As any teacher of 12th grade students will tell you, February is when the symptoms start to appear. Cold and flu season may be winding down with the promise of longer days and warmer temperatures, but senioritis is just beginning and it only gets worse from here.  I could already feel my students itching for the promise of freedom at the end of their final school year as soon as the new semester began at the end of January.  With a February break only a week off, I knew I needed to build some momentum fast and get them excited to learn again.

We had over two feet of snow just outside the door of our classroom and the students kept jokingly asking to take class outside to build a snowman or have a snowball fight.  This gave me inspiration for a snowshoe building project.  I still had not covered pressure in physics class and my students could use some review on the differences between mass and weight.  I also knew I could find some ways to build in some math skills as well.  Furthermore, I could use this opportunity provide my students with real experience with the engineering design process.

The Engineering Task Force (ETF) I had been working with through the Knowles Science Teaching Foundation had developed some resources I was eager to test out in my classroom.  As part of our mission to build teacher capacity for incorporating engineering into the classroom, we had made our vision of the engineering design process more explicit and aligned with various classroom tools including rubrics, organizers, and checklists.  While I have done engineering design projects with my students in the past, they have always been adopted from already developed materials.  This was the first time I was designing my own project.  By using the ETF-developed resources I did not feel like I was starting from a blank page.  I already had structures to help organize my thoughts and to think about my teaching and my students’ learning systematically.

Using our representation of the design process, I laid out a graphic organizer for my students to record their work as they began defining the problem. “How can we design and build a snowshoe from recycled/scavenged materials?”  From there they laid out criteria for success (e.g., keep from sinking into the snow, light weight, easy to put on/take off, etc.) and identified the constraints both imposed by project and by nature.  From there they worked through the process of brainstorming ideas, selecting a design, and making a plan to collect the needed materials.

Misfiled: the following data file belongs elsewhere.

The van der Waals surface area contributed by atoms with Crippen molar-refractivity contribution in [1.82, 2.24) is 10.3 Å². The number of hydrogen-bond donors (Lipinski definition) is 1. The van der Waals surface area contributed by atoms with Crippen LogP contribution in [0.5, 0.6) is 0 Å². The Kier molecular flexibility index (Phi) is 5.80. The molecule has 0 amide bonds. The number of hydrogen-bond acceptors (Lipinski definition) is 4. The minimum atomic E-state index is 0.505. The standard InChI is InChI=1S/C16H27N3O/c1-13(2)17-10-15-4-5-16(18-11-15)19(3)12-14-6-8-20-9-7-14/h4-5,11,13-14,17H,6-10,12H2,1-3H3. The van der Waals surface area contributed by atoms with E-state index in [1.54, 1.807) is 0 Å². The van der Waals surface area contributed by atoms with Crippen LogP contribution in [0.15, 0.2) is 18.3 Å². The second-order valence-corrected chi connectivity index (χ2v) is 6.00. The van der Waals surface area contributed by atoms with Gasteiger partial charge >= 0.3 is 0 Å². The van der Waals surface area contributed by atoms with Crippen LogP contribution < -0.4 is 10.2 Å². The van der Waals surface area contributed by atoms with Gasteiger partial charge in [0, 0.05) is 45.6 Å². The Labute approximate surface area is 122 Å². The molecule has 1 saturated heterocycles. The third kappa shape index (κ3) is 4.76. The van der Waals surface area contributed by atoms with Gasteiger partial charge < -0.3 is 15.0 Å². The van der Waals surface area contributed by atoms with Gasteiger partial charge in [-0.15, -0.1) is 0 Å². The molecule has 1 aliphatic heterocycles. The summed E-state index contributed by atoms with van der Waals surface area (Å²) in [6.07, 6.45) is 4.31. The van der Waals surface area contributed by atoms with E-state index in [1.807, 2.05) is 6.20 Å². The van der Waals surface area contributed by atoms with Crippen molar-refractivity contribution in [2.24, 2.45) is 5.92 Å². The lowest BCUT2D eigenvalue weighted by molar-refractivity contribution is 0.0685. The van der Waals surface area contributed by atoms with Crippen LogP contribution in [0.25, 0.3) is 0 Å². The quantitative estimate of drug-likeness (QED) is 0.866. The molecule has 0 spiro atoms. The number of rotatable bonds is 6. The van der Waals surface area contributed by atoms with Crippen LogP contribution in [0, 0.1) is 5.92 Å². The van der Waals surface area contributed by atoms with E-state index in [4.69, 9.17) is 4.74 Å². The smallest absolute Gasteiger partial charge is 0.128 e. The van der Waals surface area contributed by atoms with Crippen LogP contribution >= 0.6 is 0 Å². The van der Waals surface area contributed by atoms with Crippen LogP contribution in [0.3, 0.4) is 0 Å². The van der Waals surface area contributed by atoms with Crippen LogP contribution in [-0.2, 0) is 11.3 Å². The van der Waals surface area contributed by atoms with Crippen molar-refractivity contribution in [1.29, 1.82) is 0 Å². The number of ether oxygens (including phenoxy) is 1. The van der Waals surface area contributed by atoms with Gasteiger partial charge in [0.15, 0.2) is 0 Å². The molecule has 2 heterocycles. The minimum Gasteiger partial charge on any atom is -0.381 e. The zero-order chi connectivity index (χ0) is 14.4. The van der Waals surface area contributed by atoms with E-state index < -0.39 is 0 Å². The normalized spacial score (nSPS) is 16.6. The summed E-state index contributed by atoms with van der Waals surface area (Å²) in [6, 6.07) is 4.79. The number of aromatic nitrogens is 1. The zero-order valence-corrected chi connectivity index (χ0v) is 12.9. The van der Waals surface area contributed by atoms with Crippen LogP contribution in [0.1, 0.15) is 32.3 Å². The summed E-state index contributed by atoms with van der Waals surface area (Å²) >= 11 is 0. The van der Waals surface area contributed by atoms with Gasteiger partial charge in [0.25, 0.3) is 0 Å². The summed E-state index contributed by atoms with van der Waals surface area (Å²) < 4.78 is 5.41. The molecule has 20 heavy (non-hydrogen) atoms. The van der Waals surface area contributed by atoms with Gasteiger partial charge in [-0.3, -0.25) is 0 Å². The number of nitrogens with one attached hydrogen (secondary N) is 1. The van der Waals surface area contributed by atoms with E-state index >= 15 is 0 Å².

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Engineering Design Process Developed by KSTF Engineering Task Force

On our planned building and testing day, every student showed up on time and with materials.  Too many times in the past, a scheduled in-class building day has proved fruitless when many students have been unprepared or absent.  This time, they were all excited and eager to get started.  They got to work immediately, fashioning their first prototypes from old crutches, PVC pipe, cardboard, duct tape, and more.  As we were able to dedicate an entire three hour block to our work, the students had time to test and revise their designs.  By the last half hour of class each team of students had their optimized design ready to show off.  They eagerly trampled around in the snow and even engaged in a race to see whose shoes would hold up best.  Only about half of the shoes survived the race.

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The following day the students completed the calculations of pressure from their measurements and wrote up reflections on their designs.  They justified design tradeoff and shared insights gained during the process.  I confess I have rushed this part of the process, communication, or left it off entirely in the past.  The time was well spent though.  Through my students’ writing and sharing, I gained greater insight into how they understood and engaged with the design process.  Had the lesson ended with our tests results, I would not have seen how much some of my students were still struggling while their teammates breezed through.

Aside from the planned learning in physics and engineering design, the project presented a surprising learning opportunity in mathematics.  In order to calculate pressure, the students needed to find the area of their snowshoe’s footprint.  Fortunately, none of the students had designed simple rectangles and so they had to think about finding the area of an irregular shape.  I scaffolded the learning by having each student trace their own foot/shoe and find it’s area.  I did not tell them how, but made them defend and explain their approaches.  Throughout the class they developed several different means of finding the area.  A few of my most advanced math students who are taking calculus concurrently, had recently learned about Riemann sums and found the area by breaking the shape into a series of rectangles.  Others broke the foot into a series of regular polygons including rectangles and half circles.  A few more created a grid of 1 cm2 boxes and counted up how many fit in the outline.  In defending their choices to each other, seeing the limitations of the design, and in many cases, changing their approaches, they learned a great deal about mathematical thinking.

Whenever I try to explain project-based learning and integrating multiple subject areas in the classroom, I tell people to look for where the content plays together in the real world.  For a few snowy days in February, physics, engineering, and math all came to play together in snowshoes.